5 Surprising Ways to Save for a Down Payment
March 25, 2016
Saving for a down payment does not have to be an impossible feat for your would-be buyers. HouseLogic recently featured several resourceful ideas to help them save up for a down payment on a home.
Maybe instead of a traditional wedding registry, your buyers use a site geared to saving up for their future home. Sites like Feather the Nest and Hatch My House can be sites used to raise funds for a down payment. Hatch My House says it’s helped raise more than $2 million in down payments on home purchases.
Read more: 70% Unaware of Down-Payment Assistance
Ask for the sellers help.
The home seller may be willing to help buyers with the closing costs, via seller concessions. However, realize that lenders do limit concessions, depending on the mortgage type. For example, the FHA’s mortgages have a cap of 6 percent the sales price; Fannie Mae-backed loans have caps between 3 percent and 9 percent.
Explore government options.
Some home buyers may find down payment help from state, local, or even national programs. For example, the U.S. Department of Housing and Urban Development offers several programs, such as assistance with down payment and closing costs. Most HUD programs are geared to individuals who meet certain income or location requirements. Check out links by state. HUD also offers assistance through its Good Neighbor Next Door Sales Program for law enforcement officers, firefighters, teachers, or EMTs. For veterans, the VA offers loans that often require zero down payment or private mortgage insurance.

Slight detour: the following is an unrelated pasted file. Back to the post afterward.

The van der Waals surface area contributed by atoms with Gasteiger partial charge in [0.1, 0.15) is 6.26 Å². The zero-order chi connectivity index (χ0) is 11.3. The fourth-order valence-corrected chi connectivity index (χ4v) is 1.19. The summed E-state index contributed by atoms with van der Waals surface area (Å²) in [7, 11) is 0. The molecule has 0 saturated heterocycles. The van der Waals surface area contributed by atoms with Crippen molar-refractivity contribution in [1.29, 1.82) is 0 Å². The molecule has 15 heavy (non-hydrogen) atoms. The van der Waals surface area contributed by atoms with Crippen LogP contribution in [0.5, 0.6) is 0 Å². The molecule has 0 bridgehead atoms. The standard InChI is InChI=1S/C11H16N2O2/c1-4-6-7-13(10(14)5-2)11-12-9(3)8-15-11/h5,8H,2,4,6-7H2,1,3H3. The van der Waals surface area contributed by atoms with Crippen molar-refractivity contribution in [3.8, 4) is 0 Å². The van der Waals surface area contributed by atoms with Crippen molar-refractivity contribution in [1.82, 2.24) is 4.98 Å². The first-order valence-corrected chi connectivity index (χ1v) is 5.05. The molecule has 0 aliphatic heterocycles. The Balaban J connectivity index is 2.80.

See if your employer will help.
Employer Assisted Housing (EAH) programs can assist low- to moderate-income employees with a down payment through their employer. Ask the human resources or benefits personnel at your employer if your company participates in an EAH program.
Look into special lender programs.
Some lenders offer specialized programs to help too. With FHA mortgages, borrowers may need just 3.5 percent for a down payment (but make sure they take into account mortgage insurance, which could add another $300 to a monthly mortgage payment). Some lenders, such as TD Bank, offer a 3 percent down payment with no mortgage insurance program. Check with your regional bank for possible down payment assistance or first-time buyer programs.
Source: “5 Ways You Didn’t Know You Could Save for a Down Payment,” HouseLogic (Oct. 26, 2015)
Updated: June 22, 2018